Meetings: are you really getting your work done?
Corporate Culture

Meetings: are you really getting your work done?
Optimising workplace conversations

July 18, 2022

Meetings are an integral part of the fabric of the workplace, and they say a lot about your company’s culture. Ones that are drawn out may indicate less value for employee time, or more value for discussion. They play multiple roles: from being a social activity for building work relationships, to providing clarity and direction for projects.

Another interesting way to look at meetings; can the way they’re conducted inform the efficiency with which work gets done? A touchpoint without a proper time slot, or clear agenda, runs the risk of muddling people’s task priorities. It could slow the cadence with which work gets done.

Now consider this: research finding report that meetings have increased in length and frequency over the past 50 years. The magnitude of the problem is seen in the numbers: executives spend an average of 23 hours a week in meetings, up from less than 10 hours in the 1960s.¹

The impact

Poorly organised meetings cost companies a huge amount of time and money every year. An important study calculates that the UK alone lost $45 billion in 2019 due to unproductive, unclear meetings, with 44% of all survey participants stating that poor organisation means they don’t get time to finish daily tasks.²

Consequences of poorly organised meetings

Organisational hierarchies have changed. Now that start-ups, smaller teams, and hybrid work are much the norm, employees are more empowered to be self-directed. The assumption is employees have information and potential which can be tapped through discussion. Meetings are the vehicle of choice. But this can lead to ‘input-focus’ modes of working, rather than output.

Unsurprisingly, this has a big impact on job satisfaction. People with a strong desire to accomplish work goals may report lower satisfaction levels as meetings get decidedly unproductive. On the other hand, less goal-oriented people may find unproductive meetings desirable, as it ‘feels’ like accomplishing something. Letting star employees disengage, and unproductive employees coast, spells serious danger for businesses.

The bottom-line

Short and long-term goals cannot be accomplished when teams fail to link the structure (content, frequency and duration) of their touchpoints to the job that needs to be accomplished.³ But to fix this problem is to recognise that it is systemic. Setting an agenda, taking minutes, and keeping time are surface-level solutions. So how do we ensure sustainable change to the consequences of meeting madness? Leadership can start by digging deeper:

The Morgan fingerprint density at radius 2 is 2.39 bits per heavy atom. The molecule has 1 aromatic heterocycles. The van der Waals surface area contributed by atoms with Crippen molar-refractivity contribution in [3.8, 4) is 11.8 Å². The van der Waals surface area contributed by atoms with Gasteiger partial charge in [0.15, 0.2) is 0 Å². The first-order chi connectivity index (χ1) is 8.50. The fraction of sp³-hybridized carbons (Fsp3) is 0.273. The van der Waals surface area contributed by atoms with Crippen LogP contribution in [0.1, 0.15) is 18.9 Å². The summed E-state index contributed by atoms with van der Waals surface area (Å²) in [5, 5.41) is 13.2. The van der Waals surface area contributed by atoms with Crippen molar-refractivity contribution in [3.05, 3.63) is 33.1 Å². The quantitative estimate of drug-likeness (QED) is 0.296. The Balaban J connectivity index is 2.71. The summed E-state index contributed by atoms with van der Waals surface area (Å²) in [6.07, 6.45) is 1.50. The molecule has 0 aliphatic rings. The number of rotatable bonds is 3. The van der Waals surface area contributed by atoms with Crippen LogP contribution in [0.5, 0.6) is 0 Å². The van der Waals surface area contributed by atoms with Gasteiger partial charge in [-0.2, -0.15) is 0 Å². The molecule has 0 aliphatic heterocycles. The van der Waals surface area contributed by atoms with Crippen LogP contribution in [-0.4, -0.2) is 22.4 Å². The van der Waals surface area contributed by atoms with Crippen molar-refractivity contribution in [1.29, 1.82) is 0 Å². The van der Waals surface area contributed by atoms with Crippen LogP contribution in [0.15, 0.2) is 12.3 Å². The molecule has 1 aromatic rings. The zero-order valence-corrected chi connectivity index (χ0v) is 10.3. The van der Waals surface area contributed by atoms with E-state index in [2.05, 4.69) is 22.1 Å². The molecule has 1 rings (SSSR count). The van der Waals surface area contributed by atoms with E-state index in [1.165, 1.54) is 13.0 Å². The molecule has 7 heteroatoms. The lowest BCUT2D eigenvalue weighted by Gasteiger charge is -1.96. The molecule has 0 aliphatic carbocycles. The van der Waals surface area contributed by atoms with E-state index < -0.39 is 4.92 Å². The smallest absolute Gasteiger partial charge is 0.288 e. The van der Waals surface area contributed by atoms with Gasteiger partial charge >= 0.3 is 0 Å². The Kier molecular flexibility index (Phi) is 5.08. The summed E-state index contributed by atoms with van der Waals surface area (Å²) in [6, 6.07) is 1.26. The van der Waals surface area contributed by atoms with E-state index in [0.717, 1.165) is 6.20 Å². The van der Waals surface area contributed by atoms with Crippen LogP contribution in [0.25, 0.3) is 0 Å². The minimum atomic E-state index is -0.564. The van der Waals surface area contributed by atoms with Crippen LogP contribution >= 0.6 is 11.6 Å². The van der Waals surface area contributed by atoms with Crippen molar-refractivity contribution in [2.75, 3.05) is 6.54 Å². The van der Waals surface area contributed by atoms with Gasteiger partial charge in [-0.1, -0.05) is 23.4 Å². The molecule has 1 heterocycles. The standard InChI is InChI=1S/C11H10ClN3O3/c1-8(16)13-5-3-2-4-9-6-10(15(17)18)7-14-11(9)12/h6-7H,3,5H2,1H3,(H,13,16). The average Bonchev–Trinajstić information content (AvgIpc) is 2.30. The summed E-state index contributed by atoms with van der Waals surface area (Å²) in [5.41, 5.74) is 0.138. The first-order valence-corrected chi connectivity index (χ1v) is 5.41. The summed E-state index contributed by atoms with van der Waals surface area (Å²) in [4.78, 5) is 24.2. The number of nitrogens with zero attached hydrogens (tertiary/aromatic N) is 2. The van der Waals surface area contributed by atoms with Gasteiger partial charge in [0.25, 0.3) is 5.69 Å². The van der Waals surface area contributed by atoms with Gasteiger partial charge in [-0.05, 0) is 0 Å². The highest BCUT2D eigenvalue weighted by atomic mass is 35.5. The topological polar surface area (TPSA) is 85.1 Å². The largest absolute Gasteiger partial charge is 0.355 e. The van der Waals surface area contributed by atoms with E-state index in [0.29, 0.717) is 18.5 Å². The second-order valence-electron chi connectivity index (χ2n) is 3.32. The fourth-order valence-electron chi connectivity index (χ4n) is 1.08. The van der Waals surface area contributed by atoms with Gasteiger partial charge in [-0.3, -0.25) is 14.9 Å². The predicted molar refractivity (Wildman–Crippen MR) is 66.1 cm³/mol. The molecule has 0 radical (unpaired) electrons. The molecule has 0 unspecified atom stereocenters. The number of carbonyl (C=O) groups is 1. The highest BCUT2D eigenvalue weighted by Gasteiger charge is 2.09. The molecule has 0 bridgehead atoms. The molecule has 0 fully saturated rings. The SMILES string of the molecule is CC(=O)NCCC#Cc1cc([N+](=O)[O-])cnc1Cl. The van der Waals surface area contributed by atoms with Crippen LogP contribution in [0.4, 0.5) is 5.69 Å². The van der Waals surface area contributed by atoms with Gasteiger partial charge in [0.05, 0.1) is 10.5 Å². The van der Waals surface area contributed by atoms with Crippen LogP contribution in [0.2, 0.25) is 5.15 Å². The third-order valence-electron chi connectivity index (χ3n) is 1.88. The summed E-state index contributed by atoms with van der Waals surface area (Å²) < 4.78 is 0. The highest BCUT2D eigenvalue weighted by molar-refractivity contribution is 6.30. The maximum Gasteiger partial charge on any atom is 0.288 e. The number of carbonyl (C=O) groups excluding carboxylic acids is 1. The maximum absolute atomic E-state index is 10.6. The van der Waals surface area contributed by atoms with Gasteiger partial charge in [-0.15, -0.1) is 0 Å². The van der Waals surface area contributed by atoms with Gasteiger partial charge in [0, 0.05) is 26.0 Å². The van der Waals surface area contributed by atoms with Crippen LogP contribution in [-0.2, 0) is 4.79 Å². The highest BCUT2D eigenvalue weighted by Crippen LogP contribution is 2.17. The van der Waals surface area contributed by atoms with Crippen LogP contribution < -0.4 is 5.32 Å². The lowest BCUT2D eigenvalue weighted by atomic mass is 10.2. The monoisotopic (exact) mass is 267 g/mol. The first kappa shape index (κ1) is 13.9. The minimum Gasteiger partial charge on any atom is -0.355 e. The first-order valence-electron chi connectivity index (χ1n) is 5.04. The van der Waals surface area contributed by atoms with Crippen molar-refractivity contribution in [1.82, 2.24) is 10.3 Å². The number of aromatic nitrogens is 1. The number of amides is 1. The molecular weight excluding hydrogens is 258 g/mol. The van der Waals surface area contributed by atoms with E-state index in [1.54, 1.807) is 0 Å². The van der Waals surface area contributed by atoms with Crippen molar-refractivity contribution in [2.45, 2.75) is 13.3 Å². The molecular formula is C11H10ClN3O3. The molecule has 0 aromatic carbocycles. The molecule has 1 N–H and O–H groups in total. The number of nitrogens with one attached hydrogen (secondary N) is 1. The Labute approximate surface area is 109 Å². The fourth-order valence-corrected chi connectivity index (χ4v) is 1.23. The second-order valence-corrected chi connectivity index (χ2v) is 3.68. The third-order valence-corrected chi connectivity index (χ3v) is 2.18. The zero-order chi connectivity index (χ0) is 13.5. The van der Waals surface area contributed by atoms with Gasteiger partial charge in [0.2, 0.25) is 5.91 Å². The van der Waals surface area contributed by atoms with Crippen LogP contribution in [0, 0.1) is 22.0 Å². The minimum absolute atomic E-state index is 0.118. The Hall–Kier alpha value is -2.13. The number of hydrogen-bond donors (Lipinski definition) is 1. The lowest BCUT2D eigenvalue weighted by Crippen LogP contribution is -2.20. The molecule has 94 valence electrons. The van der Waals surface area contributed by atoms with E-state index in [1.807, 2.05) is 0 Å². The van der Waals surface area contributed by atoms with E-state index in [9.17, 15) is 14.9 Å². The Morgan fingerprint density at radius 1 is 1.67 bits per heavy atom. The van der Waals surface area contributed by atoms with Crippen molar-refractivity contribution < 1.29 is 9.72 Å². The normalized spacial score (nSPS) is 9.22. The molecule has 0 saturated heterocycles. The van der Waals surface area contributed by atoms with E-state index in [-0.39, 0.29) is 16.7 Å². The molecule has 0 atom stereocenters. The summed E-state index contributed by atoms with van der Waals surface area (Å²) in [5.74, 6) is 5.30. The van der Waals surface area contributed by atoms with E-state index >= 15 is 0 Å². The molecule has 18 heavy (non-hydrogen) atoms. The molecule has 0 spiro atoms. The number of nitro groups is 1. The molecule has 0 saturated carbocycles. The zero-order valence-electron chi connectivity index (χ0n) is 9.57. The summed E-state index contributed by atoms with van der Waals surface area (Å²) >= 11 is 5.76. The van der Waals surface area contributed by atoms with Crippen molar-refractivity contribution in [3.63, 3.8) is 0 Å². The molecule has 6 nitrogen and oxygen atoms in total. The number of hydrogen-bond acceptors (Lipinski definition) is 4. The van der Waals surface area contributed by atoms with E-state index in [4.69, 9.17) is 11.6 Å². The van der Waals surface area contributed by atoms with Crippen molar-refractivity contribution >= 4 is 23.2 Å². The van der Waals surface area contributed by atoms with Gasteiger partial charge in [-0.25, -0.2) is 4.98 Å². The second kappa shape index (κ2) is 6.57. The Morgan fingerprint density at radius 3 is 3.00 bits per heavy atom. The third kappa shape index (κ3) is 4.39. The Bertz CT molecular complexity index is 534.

1. Get everyone's input

Get some one-to-one time with people you manage. Gathering data from individuals will paint the best picture of how people are feeling. This helps figure out what exactly makes your employees tick: is it the unclear agenda, duration, resentment for individual ramblers, or something else? You’ll also learn how much work really gets done in the day.

2. Understand the data together

Come together as a team to discuss findings, grievances, and ways to move forward. An open discussion with neutral arbiters will empower employees to speak their minds and get into specific issues more deeply. Remember, analysis from all team members ensures follow-through of solutions by all team members as well. So make sure everybody gets an ear, and a say.

3. Emphasise personal benefit

Show, don’t tell. Designate a certain amount of time in the week for independent work, both at the office and at home. Designating ‘meeting free’ periods takes this a step further, forcing employees to evaluate the necessity of meetings normally scheduled at this time, and who really needs to attend. This may increase individual productivity by giving teams some time back.

4. Monitor milestones

Create measurable milestones for iterative wins or opportunities for correction. For example, if the problem with meetings is distracted employees (due to phone or laptop use), don’t allow outside technology at meetings. The new policy may face backlash or need several reminders to stick. Ultimately, you’ll see the positive change when employees are more engaged and input increases.

5. Check in regularly

Encourage open conversations about meetings and other work processes. This helps ‘pulse-check’ whether the new protocol is gaining momentum or falling flat. Getting a head start encourages teams to nip problems in the bud and reorient.

The SHAPE survey’s integrated analytics and top-to-bottom approach make it the most comprehensive employee performance survey in the world. The 12 Explorer topics and question level reporting provide insight into what matters most to your employees, and what isn’t working. Everything is on display to understand, act, and succeed.


¹Steven G. Rogelberg, C.S.and J.K., 2007. The science and fiction of meetings. MIT Sloan Management Review. Available at: https://sloanreview.mit.edu/article/the-science-and-fiction-of-meetings/ [Accessed July 17, 2022].

²Anon, 2019. The State of Meetings, 2019. Doodle. Available at: https://doodle.com/en/resources/research-and-reports-/the-state-of-meetings-2019/ [Accessed July 17, 2022].

³Axtell, P., Schwarz, R. & Saunders, E.G., 2016. A step-by-step guide to structuring better meetings. Harvard Business Review. Available at: https://hbr.org/2016/04/a-step-by-step-guide-to-structuring-better-meetings [Accessed July 17, 2022].

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